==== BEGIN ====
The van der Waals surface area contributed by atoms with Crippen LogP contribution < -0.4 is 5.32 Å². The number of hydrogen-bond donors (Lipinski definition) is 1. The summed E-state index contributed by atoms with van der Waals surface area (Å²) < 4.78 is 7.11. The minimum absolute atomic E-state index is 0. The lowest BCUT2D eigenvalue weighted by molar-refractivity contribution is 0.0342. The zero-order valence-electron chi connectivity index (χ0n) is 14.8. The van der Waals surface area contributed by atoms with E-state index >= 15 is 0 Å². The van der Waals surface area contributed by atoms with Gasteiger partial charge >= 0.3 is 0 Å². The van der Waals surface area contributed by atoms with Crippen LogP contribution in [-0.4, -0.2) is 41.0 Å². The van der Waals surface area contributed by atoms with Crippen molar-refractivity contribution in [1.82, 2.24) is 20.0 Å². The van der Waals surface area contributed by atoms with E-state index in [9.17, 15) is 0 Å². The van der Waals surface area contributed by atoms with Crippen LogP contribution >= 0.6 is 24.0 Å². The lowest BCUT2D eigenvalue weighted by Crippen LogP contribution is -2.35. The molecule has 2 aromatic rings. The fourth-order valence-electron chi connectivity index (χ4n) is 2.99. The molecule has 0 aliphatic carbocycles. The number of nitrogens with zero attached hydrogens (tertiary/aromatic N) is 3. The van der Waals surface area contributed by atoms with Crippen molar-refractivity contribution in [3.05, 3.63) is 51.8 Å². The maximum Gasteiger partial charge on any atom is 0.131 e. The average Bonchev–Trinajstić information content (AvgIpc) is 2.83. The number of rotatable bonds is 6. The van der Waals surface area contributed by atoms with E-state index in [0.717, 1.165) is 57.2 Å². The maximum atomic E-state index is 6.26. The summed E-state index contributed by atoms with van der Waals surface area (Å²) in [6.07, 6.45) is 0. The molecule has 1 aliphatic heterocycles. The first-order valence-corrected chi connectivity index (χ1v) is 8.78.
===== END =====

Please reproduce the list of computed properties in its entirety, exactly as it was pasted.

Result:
The van der Waals surface area contributed by atoms with Crippen LogP contribution < -0.4 is 5.32 Å². The number of hydrogen-bond donors (Lipinski definition) is 1. The summed E-state index contributed by atoms with van der Waals surface area (Å²) < 4.78 is 7.11. The minimum absolute atomic E-state index is 0. The lowest BCUT2D eigenvalue weighted by molar-refractivity contribution is 0.0342. The zero-order valence-electron chi connectivity index (χ0n) is 14.8. The van der Waals surface area contributed by atoms with E-state index >= 15 is 0 Å². The van der Waals surface area contributed by atoms with Gasteiger partial charge >= 0.3 is 0 Å². The van der Waals surface area contributed by atoms with Crippen LogP contribution in [-0.4, -0.2) is 41.0 Å². The van der Waals surface area contributed by atoms with Crippen molar-refractivity contribution in [1.82, 2.24) is 20.0 Å². The van der Waals surface area contributed by atoms with E-state index in [9.17, 15) is 0 Å². The van der Waals surface area contributed by atoms with Crippen LogP contribution >= 0.6 is 24.0 Å². The lowest BCUT2D eigenvalue weighted by Crippen LogP contribution is -2.35. The molecule has 2 aromatic rings. The fourth-order valence-electron chi connectivity index (χ4n) is 2.99. The molecule has 0 aliphatic carbocycles. The number of nitrogens with zero attached hydrogens (tertiary/aromatic N) is 3. The van der Waals surface area contributed by atoms with Crippen molar-refractivity contribution in [3.05, 3.63) is 51.8 Å². The maximum Gasteiger partial charge on any atom is 0.131 e. The average Bonchev–Trinajstić information content (AvgIpc) is 2.83. The number of rotatable bonds is 6. The van der Waals surface area contributed by atoms with E-state index in [0.717, 1.165) is 57.2 Å². The maximum atomic E-state index is 6.26. The summed E-state index contributed by atoms with van der Waals surface area (Å²) in [6.07, 6.45) is 0. The molecule has 1 aliphatic heterocycles. The first-order valence-corrected chi connectivity index (χ1v) is 8.78.